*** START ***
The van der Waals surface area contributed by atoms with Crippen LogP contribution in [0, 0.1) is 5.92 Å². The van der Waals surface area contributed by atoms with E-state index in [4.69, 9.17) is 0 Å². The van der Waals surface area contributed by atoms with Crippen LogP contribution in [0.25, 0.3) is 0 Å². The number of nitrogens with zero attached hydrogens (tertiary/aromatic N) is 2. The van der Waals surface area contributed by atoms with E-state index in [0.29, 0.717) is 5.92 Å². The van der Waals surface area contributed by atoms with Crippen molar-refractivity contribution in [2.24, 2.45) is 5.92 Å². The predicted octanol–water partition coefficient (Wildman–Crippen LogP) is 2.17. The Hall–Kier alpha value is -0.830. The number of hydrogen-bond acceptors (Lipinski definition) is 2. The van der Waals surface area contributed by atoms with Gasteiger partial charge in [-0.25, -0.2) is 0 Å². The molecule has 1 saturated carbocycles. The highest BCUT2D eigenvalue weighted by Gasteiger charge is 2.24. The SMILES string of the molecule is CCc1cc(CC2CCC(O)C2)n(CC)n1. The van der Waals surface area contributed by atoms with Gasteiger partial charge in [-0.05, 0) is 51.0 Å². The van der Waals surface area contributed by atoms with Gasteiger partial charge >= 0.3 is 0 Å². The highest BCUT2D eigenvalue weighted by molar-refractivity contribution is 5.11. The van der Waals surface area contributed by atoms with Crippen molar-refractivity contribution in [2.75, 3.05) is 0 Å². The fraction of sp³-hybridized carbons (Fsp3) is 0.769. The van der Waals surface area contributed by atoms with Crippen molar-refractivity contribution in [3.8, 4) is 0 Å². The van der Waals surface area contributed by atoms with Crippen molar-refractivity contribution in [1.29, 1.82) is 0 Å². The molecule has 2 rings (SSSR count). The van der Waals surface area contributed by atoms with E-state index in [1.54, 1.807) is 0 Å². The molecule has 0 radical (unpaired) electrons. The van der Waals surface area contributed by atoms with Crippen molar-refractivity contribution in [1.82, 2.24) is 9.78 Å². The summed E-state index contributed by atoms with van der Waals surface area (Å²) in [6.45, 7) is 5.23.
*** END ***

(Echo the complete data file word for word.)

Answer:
The van der Waals surface area contributed by atoms with Crippen LogP contribution in [0, 0.1) is 5.92 Å². The van der Waals surface area contributed by atoms with E-state index in [4.69, 9.17) is 0 Å². The van der Waals surface area contributed by atoms with Crippen LogP contribution in [0.25, 0.3) is 0 Å². The number of nitrogens with zero attached hydrogens (tertiary/aromatic N) is 2. The van der Waals surface area contributed by atoms with E-state index in [0.29, 0.717) is 5.92 Å². The van der Waals surface area contributed by atoms with Crippen molar-refractivity contribution in [2.24, 2.45) is 5.92 Å². The predicted octanol–water partition coefficient (Wildman–Crippen LogP) is 2.17. The Hall–Kier alpha value is -0.830. The number of hydrogen-bond acceptors (Lipinski definition) is 2. The van der Waals surface area contributed by atoms with Gasteiger partial charge in [-0.25, -0.2) is 0 Å². The molecule has 1 saturated carbocycles. The highest BCUT2D eigenvalue weighted by Gasteiger charge is 2.24. The SMILES string of the molecule is CCc1cc(CC2CCC(O)C2)n(CC)n1. The van der Waals surface area contributed by atoms with Gasteiger partial charge in [-0.05, 0) is 51.0 Å². The van der Waals surface area contributed by atoms with Gasteiger partial charge >= 0.3 is 0 Å². The highest BCUT2D eigenvalue weighted by molar-refractivity contribution is 5.11. The van der Waals surface area contributed by atoms with Crippen molar-refractivity contribution in [2.75, 3.05) is 0 Å². The fraction of sp³-hybridized carbons (Fsp3) is 0.769. The van der Waals surface area contributed by atoms with Crippen molar-refractivity contribution in [3.8, 4) is 0 Å². The van der Waals surface area contributed by atoms with Crippen molar-refractivity contribution in [1.29, 1.82) is 0 Å². The molecule has 2 rings (SSSR count). The van der Waals surface area contributed by atoms with E-state index in [1.54, 1.807) is 0 Å². The molecule has 0 radical (unpaired) electrons. The van der Waals surface area contributed by atoms with Crippen molar-refractivity contribution in [1.82, 2.24) is 9.78 Å². The summed E-state index contributed by atoms with van der Waals surface area (Å²) in [6.45, 7) is 5.23.